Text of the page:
Direction of max shear strain

  • #1
73
0

Homework Statement


Hi Everyone,

I am going to be doing an experiment soon using strain gauges on a beam and I will have to, among other things, calculate the direction of the maximum shear strain with respect to the axis of the beam. I am trying to find the correct equation to use.

Homework Equations




The Attempt at a Solution


I have found this equation in a text book of mine: tan2θ = - (εxx - εyy) / 2εxy. I looks to me like the right one but the text is a bit ambiguous. I know this isn't a very specific question but is this the equation I would need to calculate what I said above? I just want to know roughly what I'm doing before I go to the lab.

Thanks
 

Answers and Replies

  • #2
SteamKing
Staff Emeritus
Science Advisor
Homework Helper
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Homework Statement


Hi Everyone,

I am going to be doing an experiment soon using strain gauges on a beam and I will have to, among other things, calculate the direction of the maximum shear strain with respect to the axis of the beam. I am trying to find the correct equation to use.

Homework Equations




The Attempt at a Solution


I have found this equation in a text book of mine: tan2θ = - (εxx - εyy) / 2εxy. I looks to me like the right one but the text is a bit ambiguous. I know this isn't a very specific question but is this the equation I would need to calculate what I said above? I just want to know roughly what I'm doing before I go to the lab.

Thanks
The Greek letter ε typically denotes axial strain. The Greek letter γ typically denotes shear strain.

The shear in your beam is going to depend on the loading and the support conditions.

It's a good idea to understand an experiment before you perform it. Unfortunately, PF is not set up to teach you what you should know.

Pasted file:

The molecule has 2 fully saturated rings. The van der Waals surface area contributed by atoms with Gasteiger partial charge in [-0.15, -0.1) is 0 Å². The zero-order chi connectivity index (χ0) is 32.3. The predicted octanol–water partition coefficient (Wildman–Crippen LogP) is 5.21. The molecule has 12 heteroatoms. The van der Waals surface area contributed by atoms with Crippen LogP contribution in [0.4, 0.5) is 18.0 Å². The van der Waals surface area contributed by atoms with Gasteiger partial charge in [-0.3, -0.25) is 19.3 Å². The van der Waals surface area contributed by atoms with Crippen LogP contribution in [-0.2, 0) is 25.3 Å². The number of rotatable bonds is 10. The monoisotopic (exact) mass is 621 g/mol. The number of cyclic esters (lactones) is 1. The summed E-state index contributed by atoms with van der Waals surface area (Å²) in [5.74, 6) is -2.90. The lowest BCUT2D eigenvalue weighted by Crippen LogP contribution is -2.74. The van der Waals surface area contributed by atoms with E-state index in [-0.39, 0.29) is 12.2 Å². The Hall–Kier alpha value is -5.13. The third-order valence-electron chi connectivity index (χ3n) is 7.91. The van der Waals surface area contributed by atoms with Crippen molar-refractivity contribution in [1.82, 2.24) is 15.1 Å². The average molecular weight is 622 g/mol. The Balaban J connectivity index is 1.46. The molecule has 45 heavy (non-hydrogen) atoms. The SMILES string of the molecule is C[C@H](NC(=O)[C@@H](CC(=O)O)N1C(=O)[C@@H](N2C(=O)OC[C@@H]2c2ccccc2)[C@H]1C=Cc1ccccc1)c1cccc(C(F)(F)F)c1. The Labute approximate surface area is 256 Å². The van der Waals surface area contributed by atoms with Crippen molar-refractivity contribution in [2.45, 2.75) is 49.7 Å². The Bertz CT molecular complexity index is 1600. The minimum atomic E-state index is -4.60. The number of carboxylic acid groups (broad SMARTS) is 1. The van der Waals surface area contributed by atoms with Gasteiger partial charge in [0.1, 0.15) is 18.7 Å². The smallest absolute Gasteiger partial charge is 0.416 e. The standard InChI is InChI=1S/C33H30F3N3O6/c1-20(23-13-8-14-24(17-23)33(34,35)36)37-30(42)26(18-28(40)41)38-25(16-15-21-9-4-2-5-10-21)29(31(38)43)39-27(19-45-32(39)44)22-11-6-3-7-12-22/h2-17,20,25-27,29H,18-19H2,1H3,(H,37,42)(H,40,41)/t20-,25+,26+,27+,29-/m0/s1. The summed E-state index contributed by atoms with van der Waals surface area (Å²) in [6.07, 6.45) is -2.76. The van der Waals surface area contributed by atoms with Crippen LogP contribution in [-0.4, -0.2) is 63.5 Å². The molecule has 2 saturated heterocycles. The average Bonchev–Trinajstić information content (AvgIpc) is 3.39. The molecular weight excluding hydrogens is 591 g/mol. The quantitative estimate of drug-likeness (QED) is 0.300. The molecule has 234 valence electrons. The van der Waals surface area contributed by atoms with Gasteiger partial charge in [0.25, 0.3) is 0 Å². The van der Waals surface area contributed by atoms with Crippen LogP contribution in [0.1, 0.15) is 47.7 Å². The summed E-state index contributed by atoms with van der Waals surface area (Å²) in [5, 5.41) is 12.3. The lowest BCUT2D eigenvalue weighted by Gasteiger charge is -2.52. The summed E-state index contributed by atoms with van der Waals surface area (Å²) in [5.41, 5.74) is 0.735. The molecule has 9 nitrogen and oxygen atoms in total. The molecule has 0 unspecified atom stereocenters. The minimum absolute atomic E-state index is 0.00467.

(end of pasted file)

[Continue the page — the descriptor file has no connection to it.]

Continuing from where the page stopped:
• #3
20,873
4,546

Homework Statement


Hi Everyone,

I am going to be doing an experiment soon using strain gauges on a beam and I will have to, among other things, calculate the direction of the maximum shear strain with respect to the axis of the beam. I am trying to find the correct equation to use.
I assume that you are attaching strain gauges to either the top or the bottom of the beam. Do you know what the principal directions of strain are when a beam is bent?

Chet
 
  • #4
73
0
I assume that you are attaching strain gauges to either the top or the bottom of the beam. Do you know what the principal directions of strain are when a beam is bent?

Chet
They will be attached to the top of the beam. I'm not sure about the principle directions but there will be a small force pushing the beam directly downwards if that helps.
 
  • #5
20,873
4,546
They will be attached to the top of the beam. I'm not sure about the principle directions but there will be a small force pushing the beam directly downwards if that helps.
Go back and check your textbook. The principal directions of strain in beam bending are along the beam and across the beam. What does that tell you about the direction of maximum shear strain?

Chet
 
  • #6
73
0
Go back and check your textbook. The principal directions of strain in beam bending are along the beam and across the beam. What does that tell you about the direction of maximum shear strain?

Chet
As far as I can tell that means that the directions are just at 45o (or 90o on a mohr's cirlce). If that is the case, what is the equation I posted used for?

Thanks!
 
  • #7
20,873
4,546
As far as I can tell that means that the directions are just at 45o (or 90o on a mohr's cirlce). If that is the case, what is the equation I posted used for?

Thanks!
If the components of the stress tensor are expressed with respect to a Cartesian x-y coordinate system, this equation give the angle of the maximum shear stress.

Chet
 

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